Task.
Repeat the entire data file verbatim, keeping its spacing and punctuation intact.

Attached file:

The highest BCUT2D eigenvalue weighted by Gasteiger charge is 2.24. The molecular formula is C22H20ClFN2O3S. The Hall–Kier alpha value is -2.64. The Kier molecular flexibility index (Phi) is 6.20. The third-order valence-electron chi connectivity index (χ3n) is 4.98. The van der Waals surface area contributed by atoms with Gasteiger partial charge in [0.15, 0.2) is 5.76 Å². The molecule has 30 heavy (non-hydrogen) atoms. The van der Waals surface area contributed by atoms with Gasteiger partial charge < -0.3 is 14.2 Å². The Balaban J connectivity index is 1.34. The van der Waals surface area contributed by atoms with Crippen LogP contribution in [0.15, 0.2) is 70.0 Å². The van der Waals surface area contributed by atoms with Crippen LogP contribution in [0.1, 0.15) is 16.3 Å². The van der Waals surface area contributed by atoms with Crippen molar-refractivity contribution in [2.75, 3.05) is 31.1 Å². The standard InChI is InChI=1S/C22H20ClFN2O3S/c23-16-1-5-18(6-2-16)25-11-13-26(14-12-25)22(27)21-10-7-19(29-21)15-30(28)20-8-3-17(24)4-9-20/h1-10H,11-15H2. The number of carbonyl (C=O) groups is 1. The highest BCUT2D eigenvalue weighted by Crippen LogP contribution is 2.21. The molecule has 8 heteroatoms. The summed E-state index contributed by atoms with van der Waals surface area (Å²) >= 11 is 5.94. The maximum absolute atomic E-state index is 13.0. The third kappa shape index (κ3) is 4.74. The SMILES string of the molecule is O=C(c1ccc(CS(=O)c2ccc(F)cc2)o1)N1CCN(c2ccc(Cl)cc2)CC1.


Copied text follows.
The highest BCUT2D eigenvalue weighted by Gasteiger charge is 2.24. The molecular formula is C22H20ClFN2O3S. The Hall–Kier alpha value is -2.64. The Kier molecular flexibility index (Phi) is 6.20. The third-order valence-electron chi connectivity index (χ3n) is 4.98. The van der Waals surface area contributed by atoms with Gasteiger partial charge in [0.15, 0.2) is 5.76 Å². The molecule has 30 heavy (non-hydrogen) atoms. The van der Waals surface area contributed by atoms with Gasteiger partial charge < -0.3 is 14.2 Å². The Balaban J connectivity index is 1.34. The van der Waals surface area contributed by atoms with Crippen LogP contribution in [0.15, 0.2) is 70.0 Å². The van der Waals surface area contributed by atoms with Crippen LogP contribution in [0.1, 0.15) is 16.3 Å². The van der Waals surface area contributed by atoms with Crippen molar-refractivity contribution in [2.75, 3.05) is 31.1 Å². The standard InChI is InChI=1S/C22H20ClFN2O3S/c23-16-1-5-18(6-2-16)25-11-13-26(14-12-25)22(27)21-10-7-19(29-21)15-30(28)20-8-3-17(24)4-9-20/h1-10H,11-15H2. The number of carbonyl (C=O) groups is 1. The highest BCUT2D eigenvalue weighted by Crippen LogP contribution is 2.21. The molecule has 8 heteroatoms. The summed E-state index contributed by atoms with van der Waals surface area (Å²) >= 11 is 5.94. The maximum absolute atomic E-state index is 13.0. The third kappa shape index (κ3) is 4.74. The SMILES string of the molecule is O=C(c1ccc(CS(=O)c2ccc(F)cc2)o1)N1CCN(c2ccc(Cl)cc2)CC1.